Several independent analyses have questioned the wisdom of moving kids from CHIP to the exchange, warning that the transition will leave some kids without access to health care. One report, conducted by Watson Wyatt Worldwide, a financial consulting firm, found that most families living at 175 percent of poverty pay nothing to enroll their kids in CHIP, while those living at 225 percent of poverty pay about 2 percent of health care costs. By contrast, those same kids getting coverage through private insurers on the exchange would pay between 5 percent and 35 percent of treatment costs, respectively — a shift “greatly increasing their financial burden and leaving low-income children worse off as a result of health reform,” the researchers noted. The Watson Wyatt study was commissioned by First Focus, a children’s health advocacy group.
More recently, the Congressional Budget Office examined a Senate proposal to repeal CHIP, reaching the same conclusion that the increased costs to low-income families would leave some kids without any coverage at all.
“Under the mark as it was originally offered, which would have eliminated CHIP, CBO anticipated that some of those children would be eligible for subsidized coverage in the exchanges but would not be enrolled in an exchange plan (owing at least in part to the higher premiums and higher out-of-pocket costs that they would typically face in such a plan),” CBO Director Douglas Elmendorf wrote last month.
That analysis is moot, however, because Sen. Jay Rockefeller (D-W.Va.) successfully preserved CHIP during the markup of the Senate bill in the Finance Committee.
Rockefeller’s office did not respond to requests for comment for this story. But if his words during the Finance debate are any indication, the West Virginia Democrat will likely fight during the House-Senate conference negotiations to keep CHIP alive.
“I don’t believe that we can force vulnerable kids into private coverage,” Rockefeller said in the wee hours of Oct. 2. “That’s what we’d be doing. They’d lose that special kind of defined benefit that comes under Medicaid, which you can argue, I guess, in some cases, but you can’t argue on kids and particularly young kids. You cannot do that. They have requirements that you have to meet and can only be met through Medicaid, not in the exchange, where they’re at the mercy of people that will have them for lunch.”
House Democrats are not blind to those concerns. An amendment to the House bill, sponsored by Rep. Diana DeGette (D-Col.), would have blocked the transition from CHIP to private coverage unless White House health officials could certify that those youngsters would receive comparable care under the exchange plans. But after passing the House Energy and Commerce Committee earlier in the year, DeGette’s provision was diluted to remove the certification requirement. Instead, the final bill requires the Health and Human Services Department to provide Congress with a cost and benefit analysis of CHIP plans versus those on the exchange, including recommendations for a smooth transition. The report is due by the end of 2011 — 12 months before the exchange would launch.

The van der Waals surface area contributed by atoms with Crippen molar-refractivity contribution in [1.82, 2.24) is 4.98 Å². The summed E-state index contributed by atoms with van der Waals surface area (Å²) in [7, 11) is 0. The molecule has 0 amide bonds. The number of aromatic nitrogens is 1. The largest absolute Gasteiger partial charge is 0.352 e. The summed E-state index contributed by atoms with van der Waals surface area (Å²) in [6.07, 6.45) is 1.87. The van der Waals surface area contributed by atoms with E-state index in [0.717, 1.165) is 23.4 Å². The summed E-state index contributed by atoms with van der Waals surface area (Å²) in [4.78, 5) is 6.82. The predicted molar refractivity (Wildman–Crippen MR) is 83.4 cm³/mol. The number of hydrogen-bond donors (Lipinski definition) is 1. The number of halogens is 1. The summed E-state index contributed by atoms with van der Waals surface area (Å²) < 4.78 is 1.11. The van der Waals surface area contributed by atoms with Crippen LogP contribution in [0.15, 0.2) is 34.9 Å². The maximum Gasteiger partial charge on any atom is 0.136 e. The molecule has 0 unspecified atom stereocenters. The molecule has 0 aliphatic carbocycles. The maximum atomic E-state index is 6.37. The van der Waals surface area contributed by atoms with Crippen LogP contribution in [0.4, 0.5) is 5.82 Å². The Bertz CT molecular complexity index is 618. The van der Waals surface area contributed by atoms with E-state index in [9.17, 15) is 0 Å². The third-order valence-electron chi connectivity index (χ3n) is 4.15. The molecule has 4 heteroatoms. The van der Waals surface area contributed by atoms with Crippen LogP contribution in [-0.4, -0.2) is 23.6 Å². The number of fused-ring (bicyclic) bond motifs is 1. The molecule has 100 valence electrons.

DeGette’s office argued that the final bill retains the initial safeguards because it extends CHIP for the final three months of 2013, providing time for the exchange plans to develop, as well as additional cushion for lawmakers to examine those plans in the context of the White House recommendations. If there are concerns that the exchange plans won’t offer comparable coverage, said DeGette spokesman Kristofer Eisenla, then lawmakers can always extend the CHIP program.
Reauthorizing CHIP, however, would require yet another act of Congress — and a lot more money.
Indeed, critics are questioning the value of the HHS analysis without some guarantee that kids won’t be forced into lesser health plans. “The teeth of that amendment were what made the report matter,” said the child welfare advocate.
House Democrats are also dismissing the CBO’s analysis of the CHIP repeal, arguing that different enforcement and funding mechanisms in the House bill make Elmendorf’s statement irrelevant. “They’re like apples and oranges,” Eisenla said of the two chambers’ bills.
Dawn Horner, senior project director at Georgetown University’s Center for Children and Families, an advocacy group, applauded some of the CHIP proposals contained in the House bill. The provision to keep CHIP-funded Medicaid patients in the Medicaid program, for example, is a step above the Senate proposal, she said. Also, the House bill has better affordability protections for kids on the exchange, Horner added. The combination makes it difficult to determine whether CBO’s analysis of the Senate bill holds for the House proposal, she said.
CBO did not respond to requests for comment on the CHIP provisions of the House bill.
Still, Horner was quick to add that the House bill should go further to ensure that kids aren’t forced to move into exchange plans if those plans are deemed to be of lesser quality than CHIP. The original DeGette amendment provided that protection, she said, “but there’s nothing in there right now… The hope is to get something stronger [as the bill proceeds].”